Mom blogger Desteny Morris has a few controversial opinions about how some parents are raising their boys. And she doesn't care much if people don't agree.

Desteny Morris

In a post on her blog, Desteny writes about how she felt when she learned she was having a daughter. This led her to reflect on the differences between raising a daughter versus raising a son. She writes:

“I’m a firm believer in the idea that boys and girls are very different. And I believe they should be treated as different people. Boys should be raised as if they will one day be men and girls should be raised as if they will one day be women.”

Desteny went on to explain that her daughter would still learn skills that might be considered “manly” (like changing a tire or hunting) and that her son would have to learn some so-called “women's work” (like cleaning and cooking). But for the most part, she says that she would want to raise her son to become, “the kind of man I would be proud to see my daughter marry.”

This kind of man, Desteny explains, is increasingly hard to find these days, and she believes she knows why—because too many parents are raising their sons to be oversensitive and overly emotional. In other words, “treating your sons like girls.”

Desteny's blog entry, with its declaration that she would never let her son wear a tutu or believe in bullies, ran afoul of some moms with a very different philosophy. On the parenting site Kidspot, one writer took Desteny to task for her position, calling her article “bigoted” and taking it apart piece by piece. She ends by writing:

“Next time you decide to stereotype an entire gender with your offensive sweeping statements, I suggest you do at least two minutes research first.”

A few comments on social media and Desteny's blog reflect this sentiment, calling her views “disgusting,” expressing sympathy for her hypothetical son, questioning how she plans to raise her daughter, and generally accusing her of being a bad mom. One commenter wrote:

“Your destructive, bigoted approach is the reason there are so many broken men in the world. Thank god you didn’t actually have a son.”

Despite the criticism, Desteny is defiant. She says parents who embrace a philosophy based on total acceptance are doing their children a disservice. She tells Independent Journal Review:

“A child is like a sponge. Everything you allowed them to do molds them into the adult they will one day be. ... But guess what? Not everyone is going to accept him. And they shouldn't have to. Tommy's parents raised him to believe that they would and now he's living a life of confusion. 'Am I really a man? Or maybe the makeup and dresses make me a woman?' ... By allowing Tommy to do whatever he wants because it's what he wants to do, his parents are setting him up for failure in the real world.”

Being accused of dealing in gender stereotypes doesn't faze Desteny, who says she doesn't really see that as a bad thing. She points out that this was common a hundred years ago, telling Independent Journal Review that she can't help but feel that, “society was filled with better people for it.”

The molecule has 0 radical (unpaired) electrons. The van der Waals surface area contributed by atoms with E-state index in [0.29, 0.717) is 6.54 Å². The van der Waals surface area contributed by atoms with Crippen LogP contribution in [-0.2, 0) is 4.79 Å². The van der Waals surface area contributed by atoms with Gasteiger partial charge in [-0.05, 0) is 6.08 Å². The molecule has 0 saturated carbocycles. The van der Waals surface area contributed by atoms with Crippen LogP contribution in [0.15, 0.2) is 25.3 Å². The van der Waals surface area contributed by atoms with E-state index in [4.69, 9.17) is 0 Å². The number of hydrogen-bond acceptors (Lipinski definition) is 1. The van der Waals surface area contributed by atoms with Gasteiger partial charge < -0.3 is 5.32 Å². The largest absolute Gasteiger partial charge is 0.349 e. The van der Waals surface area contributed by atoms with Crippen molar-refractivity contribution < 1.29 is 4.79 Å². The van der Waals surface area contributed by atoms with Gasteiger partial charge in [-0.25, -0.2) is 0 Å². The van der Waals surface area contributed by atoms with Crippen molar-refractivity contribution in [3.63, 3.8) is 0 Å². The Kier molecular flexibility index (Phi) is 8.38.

Desteny Morris

Desteny says that her own marriage fits this stereotype and she's happy that it does. She tells Independent Journal Review:

“I consider myself lucky to have found the stereotypical male! I would have no respect at all for my husband if he wore his emotions on his sleeve, let people hurt his feelings, or was unable to defend himself and protect his family.”

While she knew that her post would get a response, Desteny was surprised by the level of vitriol directed at her. Under the circumstances, she finds the response a bit hypocritical:

“All these people preach open mindedness and acceptance of people who are different. Then they turn around and aggressively attack me for having an opinion that differs from their own. People have also gone so far as to make fun of my name and claim it to be the sole reason my opinion is not valid! As if we're back in elementary school or something.”

There is one place where Desteny feels she misstated her position slightly. In her effort to discourage coddling boys for small hurts, she gave the impression that she wouldn't comfort a son in the same way as her daughter. Actually, her parenting style is more gender-blind than any of her critics might guess... just not on the side of encouraging sensitivity. She explains to Independent Journal Review:

“I said something about not showing boys the same empathy that only girls should be shown, but it's not something I practice. I'm not going to coddle my daughter or baby her, but I am more open to other parents coddling their daughters than I am parents coddling their sons.”

In the end, Desteny's post might be less about raising boys than about how our society has changed... and how she thinks we're worse for it. It's not just about raising men who don't cry. Desteny tells Independent Journal Review that we'd all be better off if we cried a little less:

“I honestly believe that, gender aside, there are only a handful of acceptable reasons to cry. Very few things that happen to us in our lives should hurt us enough that we respond with tears... Men and women shouldn't be going around crying because they had a bad day or someone hurt their feelings.”

She says: “Suck it up and find a different way to express how you feel. Or better yet, don't be so sensitive. Don't let those things bother you so much.”

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